The only thing fans of the US Open Cup can hope is that the pro teams in this country, and most of all the United States Soccer Federation, were taking notes of Seattle’s marketing efforts. Will we see 30,000 on a Tuesday night for next year’s final at a non-Seattle venue next year? I hope so. But one game does not a tournament make. MLS, with their greater resources, should not be getting outdrawn by PDL teams in early round games. Sure, it’s hard to get MLS fans to get out to support their team against a lower division club they’ve never heard of. If that’s the case, maybe lower division teams, for the good of the tournament, need to get preference in hosting games? (The flawed bidding process is a whole other monster)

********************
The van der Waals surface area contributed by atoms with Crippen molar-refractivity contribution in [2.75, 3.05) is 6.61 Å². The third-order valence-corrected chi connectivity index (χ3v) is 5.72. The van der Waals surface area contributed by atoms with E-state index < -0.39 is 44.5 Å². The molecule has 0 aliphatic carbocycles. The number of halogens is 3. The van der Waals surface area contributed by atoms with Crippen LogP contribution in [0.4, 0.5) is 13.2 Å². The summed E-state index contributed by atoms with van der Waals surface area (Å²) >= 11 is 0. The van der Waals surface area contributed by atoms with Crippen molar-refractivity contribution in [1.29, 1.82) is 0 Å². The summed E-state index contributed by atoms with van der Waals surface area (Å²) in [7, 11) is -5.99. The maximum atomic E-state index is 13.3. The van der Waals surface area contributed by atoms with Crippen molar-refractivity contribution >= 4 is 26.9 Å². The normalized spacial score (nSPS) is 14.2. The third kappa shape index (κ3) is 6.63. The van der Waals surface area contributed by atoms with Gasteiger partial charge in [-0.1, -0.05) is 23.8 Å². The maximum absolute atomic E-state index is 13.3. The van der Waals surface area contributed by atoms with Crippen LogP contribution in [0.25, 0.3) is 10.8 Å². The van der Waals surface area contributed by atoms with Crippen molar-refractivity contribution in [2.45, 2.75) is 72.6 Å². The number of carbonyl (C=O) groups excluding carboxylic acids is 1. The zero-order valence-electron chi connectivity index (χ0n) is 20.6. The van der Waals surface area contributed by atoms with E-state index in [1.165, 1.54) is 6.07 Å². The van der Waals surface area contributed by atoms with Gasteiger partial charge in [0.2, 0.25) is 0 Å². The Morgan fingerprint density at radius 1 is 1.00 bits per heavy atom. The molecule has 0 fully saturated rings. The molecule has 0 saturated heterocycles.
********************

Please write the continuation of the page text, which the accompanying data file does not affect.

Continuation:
The fact that there are soccer fans in this country who are unaware of this tournament is really the biggest tragedy. Is it that hard to ‘sell’ a tournament like this? Whenever I am interviewed about the Open Cup, the most popular question is, “How can the US Open Cup become more popular?” I believe the answer is simple. Tell the fans about it. Hell, I don’t even have trouble selling the tournament to non-soccer fans. I’ve had co-workers at my full-time job ask about the website that I run, and I tell them about the tournament. I usually put it in baseball terms and that does the trick. “Imagine if the Lansing Lugnuts (or insert any local minor league baseball team, or you can even use the local beer league team as an example) had a chance to play against the New York Yankees in a single elimination, March Madness-style tournament.” Sold.

But there are reasons for optimism.